Over filling can damage the engine.
Most automobile manufacturers recommend oil changes once every year or every 7,500 miles of car and light truck gasoline engines. Diesel engines and turbocharged gasoline engines, the usual recommendation is every 3,000 miles or six months.
You’ll find that a once a year (7,500 mile) oil change is for vehicles driven in ideal circumstances. What most of us think is "normal" driving is actually "severe service" driving. This includes frequent short trips (less than 10 miles, especially in cold weather), stop-and-go city traffic driving, driving in dusty conditions (gravel roads, etc), and sustained highway driving speed during the warm season. For this type of driving behavior, the recommendation is to change the oil every 3,000 miles or six months.
For maximum protection, most oil companies say to change the oil every 3,000 miles or three to six months regardless of what type of driving you do. Regular oil changes for preventative maintenance are cheap insurance against engine wear, and will always save you money in the long run if you keep a car for more than three or four years. It's very uncommon to see an engine that has been well maintained with regular oil changes develop major bearing, ring, cam or valve problems under 100,000 miles.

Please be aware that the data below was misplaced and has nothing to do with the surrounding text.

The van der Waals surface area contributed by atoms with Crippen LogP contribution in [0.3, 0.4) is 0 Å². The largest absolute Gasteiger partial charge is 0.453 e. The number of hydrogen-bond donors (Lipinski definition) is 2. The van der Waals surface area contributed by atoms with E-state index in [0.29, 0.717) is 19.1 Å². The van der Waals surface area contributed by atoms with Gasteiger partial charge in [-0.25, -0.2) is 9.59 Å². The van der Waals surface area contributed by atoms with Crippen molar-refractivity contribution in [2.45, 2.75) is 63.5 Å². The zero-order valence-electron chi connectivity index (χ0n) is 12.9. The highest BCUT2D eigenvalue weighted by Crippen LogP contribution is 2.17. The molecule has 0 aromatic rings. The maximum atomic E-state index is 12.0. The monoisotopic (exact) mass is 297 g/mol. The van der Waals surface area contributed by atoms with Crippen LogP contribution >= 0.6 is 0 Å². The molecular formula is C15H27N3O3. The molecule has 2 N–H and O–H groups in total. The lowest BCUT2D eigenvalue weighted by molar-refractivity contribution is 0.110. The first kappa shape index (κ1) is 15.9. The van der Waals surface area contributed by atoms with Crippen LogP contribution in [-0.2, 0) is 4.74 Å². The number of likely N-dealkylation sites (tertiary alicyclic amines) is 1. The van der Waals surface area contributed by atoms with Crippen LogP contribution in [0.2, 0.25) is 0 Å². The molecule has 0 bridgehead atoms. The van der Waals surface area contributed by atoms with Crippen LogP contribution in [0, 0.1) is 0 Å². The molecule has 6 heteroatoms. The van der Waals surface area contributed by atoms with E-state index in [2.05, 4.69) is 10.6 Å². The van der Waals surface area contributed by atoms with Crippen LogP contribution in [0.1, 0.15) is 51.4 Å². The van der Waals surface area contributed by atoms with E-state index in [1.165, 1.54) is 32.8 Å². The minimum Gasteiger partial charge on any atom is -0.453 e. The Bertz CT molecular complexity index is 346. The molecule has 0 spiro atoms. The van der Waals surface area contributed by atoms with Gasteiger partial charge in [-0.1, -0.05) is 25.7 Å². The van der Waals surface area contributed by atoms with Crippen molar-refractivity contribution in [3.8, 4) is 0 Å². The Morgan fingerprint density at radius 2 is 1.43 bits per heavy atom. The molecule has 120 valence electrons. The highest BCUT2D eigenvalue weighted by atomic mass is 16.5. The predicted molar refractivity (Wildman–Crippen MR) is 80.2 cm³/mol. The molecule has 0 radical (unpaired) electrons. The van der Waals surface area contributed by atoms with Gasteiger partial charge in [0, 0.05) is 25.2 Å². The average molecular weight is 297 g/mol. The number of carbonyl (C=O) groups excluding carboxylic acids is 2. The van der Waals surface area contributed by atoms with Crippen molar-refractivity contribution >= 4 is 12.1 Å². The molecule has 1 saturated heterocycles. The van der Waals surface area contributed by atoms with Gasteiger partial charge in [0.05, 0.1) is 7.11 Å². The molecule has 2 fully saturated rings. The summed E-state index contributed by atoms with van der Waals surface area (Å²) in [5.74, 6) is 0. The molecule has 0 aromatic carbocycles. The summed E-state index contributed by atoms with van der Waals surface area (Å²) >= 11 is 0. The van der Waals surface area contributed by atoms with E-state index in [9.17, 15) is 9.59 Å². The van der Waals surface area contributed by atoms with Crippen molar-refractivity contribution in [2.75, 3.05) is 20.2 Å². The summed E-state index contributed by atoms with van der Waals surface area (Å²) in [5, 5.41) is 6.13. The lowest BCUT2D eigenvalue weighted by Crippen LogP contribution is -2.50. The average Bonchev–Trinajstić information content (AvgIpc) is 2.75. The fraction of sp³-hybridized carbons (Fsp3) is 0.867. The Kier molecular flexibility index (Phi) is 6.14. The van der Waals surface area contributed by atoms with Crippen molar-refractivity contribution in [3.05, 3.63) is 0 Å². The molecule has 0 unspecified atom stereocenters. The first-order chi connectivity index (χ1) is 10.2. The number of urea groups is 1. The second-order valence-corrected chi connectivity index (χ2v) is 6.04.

What About The Oil Filter?
To reduce the costs of vehicle ownership and maintenance, many car makers say the oil filter only needs to be replaced at every other oil change. Most mechanics will tell you this is false economy.
The oil filters on most engines today have been downsized to save weight, cost and space. The "standard" quart-sized filter that was once common on most engines has been replaced by a pint-sized (or smaller) filter. You don't have to be a rocket scientist to figure out that a smaller filter has less total filtering capacity. Even so, the little filters should be adequate for a 3,000 mile oil change intervals -- but may run out of capacity long before a second oil change at 6,000 or 15,000 miles.
Replacing the oil filter every time the oil is changed, therefore, is highly recommended.